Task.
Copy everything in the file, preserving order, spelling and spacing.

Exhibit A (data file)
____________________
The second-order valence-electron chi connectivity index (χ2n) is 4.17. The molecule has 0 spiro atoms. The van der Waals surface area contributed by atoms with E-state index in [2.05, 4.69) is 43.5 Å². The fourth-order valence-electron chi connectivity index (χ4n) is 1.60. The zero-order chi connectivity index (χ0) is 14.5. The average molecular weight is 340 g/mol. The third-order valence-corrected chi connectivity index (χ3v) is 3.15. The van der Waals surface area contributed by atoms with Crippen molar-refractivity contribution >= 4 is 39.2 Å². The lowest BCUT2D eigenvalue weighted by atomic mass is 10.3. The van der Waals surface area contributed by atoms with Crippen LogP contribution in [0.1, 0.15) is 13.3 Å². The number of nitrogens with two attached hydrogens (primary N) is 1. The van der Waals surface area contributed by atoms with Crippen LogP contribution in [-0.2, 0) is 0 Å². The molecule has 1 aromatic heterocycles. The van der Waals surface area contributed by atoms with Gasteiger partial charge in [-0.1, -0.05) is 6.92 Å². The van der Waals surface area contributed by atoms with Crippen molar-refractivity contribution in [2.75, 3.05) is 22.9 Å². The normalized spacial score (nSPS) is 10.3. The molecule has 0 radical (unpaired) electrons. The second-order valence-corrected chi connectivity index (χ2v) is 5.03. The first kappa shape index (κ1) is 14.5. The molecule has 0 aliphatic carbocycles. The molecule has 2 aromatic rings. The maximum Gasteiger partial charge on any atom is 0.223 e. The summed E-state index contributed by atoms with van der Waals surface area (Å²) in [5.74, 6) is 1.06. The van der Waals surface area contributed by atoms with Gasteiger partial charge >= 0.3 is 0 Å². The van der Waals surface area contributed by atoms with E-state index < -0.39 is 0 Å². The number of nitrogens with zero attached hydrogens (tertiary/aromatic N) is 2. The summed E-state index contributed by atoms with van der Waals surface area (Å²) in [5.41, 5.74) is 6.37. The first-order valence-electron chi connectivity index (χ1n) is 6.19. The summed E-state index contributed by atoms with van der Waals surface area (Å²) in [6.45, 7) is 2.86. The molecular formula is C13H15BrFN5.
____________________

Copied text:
The second-order valence-electron chi connectivity index (χ2n) is 4.17. The molecule has 0 spiro atoms. The van der Waals surface area contributed by atoms with E-state index in [2.05, 4.69) is 43.5 Å². The fourth-order valence-electron chi connectivity index (χ4n) is 1.60. The zero-order chi connectivity index (χ0) is 14.5. The average molecular weight is 340 g/mol. The third-order valence-corrected chi connectivity index (χ3v) is 3.15. The van der Waals surface area contributed by atoms with Crippen molar-refractivity contribution >= 4 is 39.2 Å². The lowest BCUT2D eigenvalue weighted by atomic mass is 10.3. The van der Waals surface area contributed by atoms with Crippen LogP contribution in [0.1, 0.15) is 13.3 Å². The number of nitrogens with two attached hydrogens (primary N) is 1. The van der Waals surface area contributed by atoms with Crippen LogP contribution in [-0.2, 0) is 0 Å². The molecule has 1 aromatic heterocycles. The van der Waals surface area contributed by atoms with Gasteiger partial charge in [-0.1, -0.05) is 6.92 Å². The van der Waals surface area contributed by atoms with Crippen molar-refractivity contribution in [2.75, 3.05) is 22.9 Å². The normalized spacial score (nSPS) is 10.3. The molecule has 0 radical (unpaired) electrons. The second-order valence-corrected chi connectivity index (χ2v) is 5.03. The first kappa shape index (κ1) is 14.5. The molecule has 0 aliphatic carbocycles. The molecule has 2 aromatic rings. The maximum Gasteiger partial charge on any atom is 0.223 e. The summed E-state index contributed by atoms with van der Waals surface area (Å²) in [5.74, 6) is 1.06. The van der Waals surface area contributed by atoms with Gasteiger partial charge >= 0.3 is 0 Å². The van der Waals surface area contributed by atoms with E-state index < -0.39 is 0 Å². The number of nitrogens with zero attached hydrogens (tertiary/aromatic N) is 2. The summed E-state index contributed by atoms with van der Waals surface area (Å²) in [5.41, 5.74) is 6.37. The first-order valence-electron chi connectivity index (χ1n) is 6.19. The summed E-state index contributed by atoms with van der Waals surface area (Å²) in [6.45, 7) is 2.86. The molecular formula is C13H15BrFN5.